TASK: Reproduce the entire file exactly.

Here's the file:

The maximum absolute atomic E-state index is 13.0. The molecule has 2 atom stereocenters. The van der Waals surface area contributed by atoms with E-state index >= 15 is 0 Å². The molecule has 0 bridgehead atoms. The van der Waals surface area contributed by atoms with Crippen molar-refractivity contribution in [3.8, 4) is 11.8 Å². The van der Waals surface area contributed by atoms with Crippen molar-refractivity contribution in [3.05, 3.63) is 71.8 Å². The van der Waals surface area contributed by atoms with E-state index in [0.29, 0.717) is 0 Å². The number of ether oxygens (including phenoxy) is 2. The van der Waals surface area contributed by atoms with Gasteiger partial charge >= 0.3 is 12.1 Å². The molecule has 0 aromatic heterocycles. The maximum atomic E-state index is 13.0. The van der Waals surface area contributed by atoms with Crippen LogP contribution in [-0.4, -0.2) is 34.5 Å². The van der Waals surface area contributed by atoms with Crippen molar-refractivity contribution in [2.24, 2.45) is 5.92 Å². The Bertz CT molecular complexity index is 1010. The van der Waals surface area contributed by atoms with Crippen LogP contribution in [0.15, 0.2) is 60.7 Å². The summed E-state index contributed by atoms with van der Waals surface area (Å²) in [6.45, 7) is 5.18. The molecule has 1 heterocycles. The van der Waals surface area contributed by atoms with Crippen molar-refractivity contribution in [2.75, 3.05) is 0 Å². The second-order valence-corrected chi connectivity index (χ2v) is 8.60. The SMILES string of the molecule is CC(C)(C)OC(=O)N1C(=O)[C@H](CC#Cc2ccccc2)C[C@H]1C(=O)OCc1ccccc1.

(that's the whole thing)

The maximum absolute atomic E-state index is 13.0. The molecule has 2 atom stereocenters. The van der Waals surface area contributed by atoms with E-state index >= 15 is 0 Å². The molecule has 0 bridgehead atoms. The van der Waals surface area contributed by atoms with Crippen molar-refractivity contribution in [3.8, 4) is 11.8 Å². The van der Waals surface area contributed by atoms with Crippen molar-refractivity contribution in [3.05, 3.63) is 71.8 Å². The van der Waals surface area contributed by atoms with E-state index in [0.29, 0.717) is 0 Å². The number of ether oxygens (including phenoxy) is 2. The van der Waals surface area contributed by atoms with Gasteiger partial charge >= 0.3 is 12.1 Å². The molecule has 0 aromatic heterocycles. The maximum atomic E-state index is 13.0. The van der Waals surface area contributed by atoms with Crippen LogP contribution in [-0.4, -0.2) is 34.5 Å². The van der Waals surface area contributed by atoms with Crippen molar-refractivity contribution in [2.24, 2.45) is 5.92 Å². The Bertz CT molecular complexity index is 1010. The van der Waals surface area contributed by atoms with Crippen LogP contribution in [0.15, 0.2) is 60.7 Å². The summed E-state index contributed by atoms with van der Waals surface area (Å²) in [6.45, 7) is 5.18. The molecule has 1 heterocycles. The van der Waals surface area contributed by atoms with Crippen molar-refractivity contribution in [2.75, 3.05) is 0 Å². The second-order valence-corrected chi connectivity index (χ2v) is 8.60. The SMILES string of the molecule is CC(C)(C)OC(=O)N1C(=O)[C@H](CC#Cc2ccccc2)C[C@H]1C(=O)OCc1ccccc1.